Obviously, the reason Republican politicians don’t do this is not because they’re all secret Quiverfulls that think contraception is a sin, something that can be easily guessed given that so few of them have households that spill over with a dozen or more children. No, the reason is that they’ve become incredibly dependent, as a party, on the votes of the religious right and are afraid of angering them. Realizing that they have Republicans by the collar, religious conservatives are rapidly escalating their demands, seeing how far they can push the anti-choice agenda.

But here’s the thing that Republicans would do well to understand: Those on the religious right are never going to stop raising the bar they want politicians to jump over. That has become obvious in the recent court battles over contraception. Once the right secured nonprofits’ ability to not provide access to health plans that directly cover it, they pushed for that to be extended to corporations. Now that they’ve achieved that, they’re pushing for the entitlement to block employees from getting contraception coverage elsewhere. Apparently, the religious right has its eye on the prize: making contraception as hard to obtain as an abortion is now. As long as Republicans roll over for each new demand, those demands will keep coming. And the “war on women” narrative will still have salience.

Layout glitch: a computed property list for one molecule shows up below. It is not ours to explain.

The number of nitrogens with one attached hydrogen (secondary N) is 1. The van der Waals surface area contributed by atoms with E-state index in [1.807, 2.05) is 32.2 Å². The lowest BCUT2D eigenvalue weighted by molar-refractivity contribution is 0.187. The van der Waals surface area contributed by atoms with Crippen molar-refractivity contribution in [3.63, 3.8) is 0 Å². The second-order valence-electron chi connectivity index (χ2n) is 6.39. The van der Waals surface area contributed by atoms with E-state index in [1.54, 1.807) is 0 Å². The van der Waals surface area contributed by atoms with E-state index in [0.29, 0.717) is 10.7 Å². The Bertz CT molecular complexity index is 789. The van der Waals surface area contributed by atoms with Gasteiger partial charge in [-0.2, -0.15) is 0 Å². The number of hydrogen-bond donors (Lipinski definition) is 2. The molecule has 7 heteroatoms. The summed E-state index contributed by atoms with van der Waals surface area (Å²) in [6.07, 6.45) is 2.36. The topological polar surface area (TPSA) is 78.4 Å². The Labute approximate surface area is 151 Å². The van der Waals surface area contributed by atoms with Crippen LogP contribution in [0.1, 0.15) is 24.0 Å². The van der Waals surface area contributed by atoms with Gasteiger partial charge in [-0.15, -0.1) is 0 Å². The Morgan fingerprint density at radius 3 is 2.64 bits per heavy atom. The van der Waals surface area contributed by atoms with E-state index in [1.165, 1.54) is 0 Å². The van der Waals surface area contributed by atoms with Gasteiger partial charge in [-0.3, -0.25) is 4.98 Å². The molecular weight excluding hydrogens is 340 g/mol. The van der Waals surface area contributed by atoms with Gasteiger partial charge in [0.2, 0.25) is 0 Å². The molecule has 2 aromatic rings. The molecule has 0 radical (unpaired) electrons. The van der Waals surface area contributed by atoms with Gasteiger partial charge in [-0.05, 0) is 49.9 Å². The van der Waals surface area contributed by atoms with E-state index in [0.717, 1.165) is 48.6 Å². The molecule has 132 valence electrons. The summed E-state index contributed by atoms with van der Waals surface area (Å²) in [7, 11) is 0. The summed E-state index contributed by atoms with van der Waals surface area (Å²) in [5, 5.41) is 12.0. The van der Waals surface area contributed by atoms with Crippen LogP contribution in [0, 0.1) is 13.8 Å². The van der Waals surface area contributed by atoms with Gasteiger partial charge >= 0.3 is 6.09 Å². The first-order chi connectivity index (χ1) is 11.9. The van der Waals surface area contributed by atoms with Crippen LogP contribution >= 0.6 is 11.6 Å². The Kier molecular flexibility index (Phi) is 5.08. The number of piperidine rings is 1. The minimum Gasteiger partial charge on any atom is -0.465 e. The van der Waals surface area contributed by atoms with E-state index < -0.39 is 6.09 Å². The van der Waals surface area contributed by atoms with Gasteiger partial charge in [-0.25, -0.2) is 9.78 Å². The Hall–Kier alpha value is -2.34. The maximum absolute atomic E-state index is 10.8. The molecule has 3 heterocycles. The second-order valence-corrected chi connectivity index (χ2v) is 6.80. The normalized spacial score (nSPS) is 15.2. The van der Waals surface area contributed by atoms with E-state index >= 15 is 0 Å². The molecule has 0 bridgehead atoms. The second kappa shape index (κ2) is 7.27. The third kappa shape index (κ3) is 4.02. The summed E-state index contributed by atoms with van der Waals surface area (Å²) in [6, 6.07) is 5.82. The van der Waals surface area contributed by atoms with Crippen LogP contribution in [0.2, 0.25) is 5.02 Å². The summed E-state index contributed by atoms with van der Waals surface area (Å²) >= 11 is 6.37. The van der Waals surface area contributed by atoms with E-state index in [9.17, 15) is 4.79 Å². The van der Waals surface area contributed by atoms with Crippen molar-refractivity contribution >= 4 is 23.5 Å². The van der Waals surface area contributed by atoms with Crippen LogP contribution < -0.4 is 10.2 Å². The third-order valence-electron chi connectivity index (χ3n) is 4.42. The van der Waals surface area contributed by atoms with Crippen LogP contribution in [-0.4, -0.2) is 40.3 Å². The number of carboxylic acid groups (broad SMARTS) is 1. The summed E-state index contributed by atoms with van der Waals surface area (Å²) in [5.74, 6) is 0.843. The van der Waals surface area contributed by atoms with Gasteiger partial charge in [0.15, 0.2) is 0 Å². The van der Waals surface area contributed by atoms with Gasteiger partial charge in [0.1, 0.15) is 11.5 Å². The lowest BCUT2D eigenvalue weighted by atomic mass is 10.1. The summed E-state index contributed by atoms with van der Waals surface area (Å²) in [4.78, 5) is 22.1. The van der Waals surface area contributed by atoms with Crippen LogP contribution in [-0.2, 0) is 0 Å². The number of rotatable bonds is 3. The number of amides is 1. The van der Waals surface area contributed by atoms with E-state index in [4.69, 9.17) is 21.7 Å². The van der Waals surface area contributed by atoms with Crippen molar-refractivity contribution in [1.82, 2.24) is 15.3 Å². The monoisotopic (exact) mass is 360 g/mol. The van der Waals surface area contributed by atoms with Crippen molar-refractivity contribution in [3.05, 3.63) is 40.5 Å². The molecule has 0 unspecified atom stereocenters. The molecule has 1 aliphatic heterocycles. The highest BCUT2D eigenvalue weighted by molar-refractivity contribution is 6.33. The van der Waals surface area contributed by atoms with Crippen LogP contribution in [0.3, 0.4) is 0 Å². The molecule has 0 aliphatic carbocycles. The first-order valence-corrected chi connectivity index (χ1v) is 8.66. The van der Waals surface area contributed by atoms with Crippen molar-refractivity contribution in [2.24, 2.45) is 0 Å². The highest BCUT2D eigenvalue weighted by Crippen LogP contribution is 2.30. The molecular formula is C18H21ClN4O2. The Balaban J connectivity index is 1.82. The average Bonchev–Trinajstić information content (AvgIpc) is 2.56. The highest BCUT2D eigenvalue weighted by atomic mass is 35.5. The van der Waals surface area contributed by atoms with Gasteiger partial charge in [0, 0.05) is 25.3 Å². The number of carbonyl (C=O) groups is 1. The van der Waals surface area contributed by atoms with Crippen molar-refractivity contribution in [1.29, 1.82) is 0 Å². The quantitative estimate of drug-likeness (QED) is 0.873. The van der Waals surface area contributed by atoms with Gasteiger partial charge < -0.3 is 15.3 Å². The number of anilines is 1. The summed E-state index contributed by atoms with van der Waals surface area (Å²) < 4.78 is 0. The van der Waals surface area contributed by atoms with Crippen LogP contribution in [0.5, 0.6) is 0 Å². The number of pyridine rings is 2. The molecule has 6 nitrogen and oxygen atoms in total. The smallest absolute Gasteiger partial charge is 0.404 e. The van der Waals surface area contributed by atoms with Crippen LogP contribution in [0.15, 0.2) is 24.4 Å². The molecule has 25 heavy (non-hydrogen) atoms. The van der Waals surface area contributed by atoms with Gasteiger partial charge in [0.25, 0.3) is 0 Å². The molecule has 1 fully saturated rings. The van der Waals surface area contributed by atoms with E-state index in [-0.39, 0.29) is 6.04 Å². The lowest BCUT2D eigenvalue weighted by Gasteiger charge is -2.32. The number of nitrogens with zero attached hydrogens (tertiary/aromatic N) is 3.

That’s why the smart thing to do would be to just stop pushing the anti-choice movement’s agenda on contraception, right now, and start working with Democrats to actually make contraception access easier. The odds that Republicans are going to lose votes by drawing a line in the sand with their more radical followers are very low. Anti-choicers were happy to vote for Republicans when all they could get out of them were attacks on abortion and not on contraception, and even if they grouse a little about being told to settle down, it’s not like they’re going to stop showing support for them at the ballot. I suspect, however, that it’s going to take Republicans a couple more election cycles before they figure this bit of common sense advice out for themselves.